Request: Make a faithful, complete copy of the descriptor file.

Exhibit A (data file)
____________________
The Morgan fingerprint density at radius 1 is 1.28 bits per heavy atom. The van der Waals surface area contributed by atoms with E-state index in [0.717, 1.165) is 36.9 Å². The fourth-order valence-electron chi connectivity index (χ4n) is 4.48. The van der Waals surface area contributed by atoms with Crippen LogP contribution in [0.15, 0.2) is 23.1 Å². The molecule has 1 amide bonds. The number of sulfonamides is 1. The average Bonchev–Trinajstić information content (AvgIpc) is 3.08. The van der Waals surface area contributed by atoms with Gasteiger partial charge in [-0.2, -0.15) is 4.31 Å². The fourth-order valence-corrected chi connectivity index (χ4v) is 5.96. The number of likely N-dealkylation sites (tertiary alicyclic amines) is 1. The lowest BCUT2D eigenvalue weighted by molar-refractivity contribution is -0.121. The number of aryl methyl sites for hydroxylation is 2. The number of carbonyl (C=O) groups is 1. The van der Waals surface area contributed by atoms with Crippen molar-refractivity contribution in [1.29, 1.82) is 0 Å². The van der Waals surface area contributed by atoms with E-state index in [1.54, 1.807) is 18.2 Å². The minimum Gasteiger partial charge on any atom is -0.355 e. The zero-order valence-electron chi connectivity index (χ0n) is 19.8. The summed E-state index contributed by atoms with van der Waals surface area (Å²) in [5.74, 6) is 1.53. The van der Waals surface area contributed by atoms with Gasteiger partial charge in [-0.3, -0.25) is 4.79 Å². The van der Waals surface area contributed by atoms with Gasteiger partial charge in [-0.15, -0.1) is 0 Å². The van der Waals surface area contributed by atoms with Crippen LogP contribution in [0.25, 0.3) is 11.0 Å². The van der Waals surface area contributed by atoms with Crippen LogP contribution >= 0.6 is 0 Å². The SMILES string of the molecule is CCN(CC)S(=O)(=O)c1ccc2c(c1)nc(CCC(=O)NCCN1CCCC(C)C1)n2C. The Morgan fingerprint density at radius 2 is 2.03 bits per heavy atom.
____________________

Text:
The Morgan fingerprint density at radius 1 is 1.28 bits per heavy atom. The van der Waals surface area contributed by atoms with E-state index in [0.717, 1.165) is 36.9 Å². The fourth-order valence-electron chi connectivity index (χ4n) is 4.48. The van der Waals surface area contributed by atoms with Crippen LogP contribution in [0.15, 0.2) is 23.1 Å². The molecule has 1 amide bonds. The number of sulfonamides is 1. The average Bonchev–Trinajstić information content (AvgIpc) is 3.08. The van der Waals surface area contributed by atoms with Gasteiger partial charge in [-0.2, -0.15) is 4.31 Å². The fourth-order valence-corrected chi connectivity index (χ4v) is 5.96. The number of likely N-dealkylation sites (tertiary alicyclic amines) is 1. The lowest BCUT2D eigenvalue weighted by molar-refractivity contribution is -0.121. The number of aryl methyl sites for hydroxylation is 2. The number of carbonyl (C=O) groups is 1. The van der Waals surface area contributed by atoms with Crippen molar-refractivity contribution in [1.29, 1.82) is 0 Å². The van der Waals surface area contributed by atoms with E-state index in [1.54, 1.807) is 18.2 Å². The minimum Gasteiger partial charge on any atom is -0.355 e. The zero-order valence-electron chi connectivity index (χ0n) is 19.8. The summed E-state index contributed by atoms with van der Waals surface area (Å²) in [5.74, 6) is 1.53. The van der Waals surface area contributed by atoms with Gasteiger partial charge in [-0.3, -0.25) is 4.79 Å². The van der Waals surface area contributed by atoms with Gasteiger partial charge in [-0.15, -0.1) is 0 Å². The van der Waals surface area contributed by atoms with Crippen LogP contribution in [0.25, 0.3) is 11.0 Å². The van der Waals surface area contributed by atoms with Crippen LogP contribution >= 0.6 is 0 Å². The SMILES string of the molecule is CCN(CC)S(=O)(=O)c1ccc2c(c1)nc(CCC(=O)NCCN1CCCC(C)C1)n2C. The Morgan fingerprint density at radius 2 is 2.03 bits per heavy atom.